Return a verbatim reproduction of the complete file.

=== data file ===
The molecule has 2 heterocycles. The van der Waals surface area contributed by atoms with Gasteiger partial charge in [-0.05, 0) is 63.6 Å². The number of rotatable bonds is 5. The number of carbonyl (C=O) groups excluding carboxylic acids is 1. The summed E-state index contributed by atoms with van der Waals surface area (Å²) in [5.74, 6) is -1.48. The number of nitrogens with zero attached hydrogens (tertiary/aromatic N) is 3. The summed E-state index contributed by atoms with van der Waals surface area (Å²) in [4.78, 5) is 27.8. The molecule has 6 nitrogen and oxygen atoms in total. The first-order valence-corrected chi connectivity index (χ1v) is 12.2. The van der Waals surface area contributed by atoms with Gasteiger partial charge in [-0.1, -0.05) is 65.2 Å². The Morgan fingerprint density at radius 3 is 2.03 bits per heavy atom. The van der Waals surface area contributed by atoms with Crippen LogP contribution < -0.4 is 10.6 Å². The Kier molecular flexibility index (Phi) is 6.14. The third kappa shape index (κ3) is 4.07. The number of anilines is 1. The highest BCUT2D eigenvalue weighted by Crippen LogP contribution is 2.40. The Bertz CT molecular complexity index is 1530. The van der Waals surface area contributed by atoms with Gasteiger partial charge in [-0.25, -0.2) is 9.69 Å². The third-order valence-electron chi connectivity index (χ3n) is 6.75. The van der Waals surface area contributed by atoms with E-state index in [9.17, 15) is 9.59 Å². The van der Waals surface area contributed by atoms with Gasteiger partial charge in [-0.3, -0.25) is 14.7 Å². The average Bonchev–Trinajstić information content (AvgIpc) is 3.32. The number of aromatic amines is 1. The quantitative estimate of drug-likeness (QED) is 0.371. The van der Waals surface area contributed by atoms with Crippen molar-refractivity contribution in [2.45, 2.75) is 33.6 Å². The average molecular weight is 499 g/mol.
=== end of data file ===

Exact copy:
The molecule has 2 heterocycles. The van der Waals surface area contributed by atoms with Gasteiger partial charge in [-0.05, 0) is 63.6 Å². The number of rotatable bonds is 5. The number of carbonyl (C=O) groups excluding carboxylic acids is 1. The summed E-state index contributed by atoms with van der Waals surface area (Å²) in [5.74, 6) is -1.48. The number of nitrogens with zero attached hydrogens (tertiary/aromatic N) is 3. The summed E-state index contributed by atoms with van der Waals surface area (Å²) in [4.78, 5) is 27.8. The molecule has 6 nitrogen and oxygen atoms in total. The first-order valence-corrected chi connectivity index (χ1v) is 12.2. The van der Waals surface area contributed by atoms with Gasteiger partial charge in [-0.1, -0.05) is 65.2 Å². The Morgan fingerprint density at radius 3 is 2.03 bits per heavy atom. The van der Waals surface area contributed by atoms with Crippen LogP contribution < -0.4 is 10.6 Å². The Kier molecular flexibility index (Phi) is 6.14. The third kappa shape index (κ3) is 4.07. The number of anilines is 1. The highest BCUT2D eigenvalue weighted by Crippen LogP contribution is 2.40. The Bertz CT molecular complexity index is 1530. The van der Waals surface area contributed by atoms with Gasteiger partial charge in [-0.25, -0.2) is 9.69 Å². The third-order valence-electron chi connectivity index (χ3n) is 6.75. The van der Waals surface area contributed by atoms with E-state index in [9.17, 15) is 9.59 Å². The van der Waals surface area contributed by atoms with Gasteiger partial charge in [-0.3, -0.25) is 14.7 Å². The average Bonchev–Trinajstić information content (AvgIpc) is 3.32. The number of aromatic amines is 1. The quantitative estimate of drug-likeness (QED) is 0.371. The van der Waals surface area contributed by atoms with Crippen molar-refractivity contribution in [2.45, 2.75) is 33.6 Å². The average molecular weight is 499 g/mol.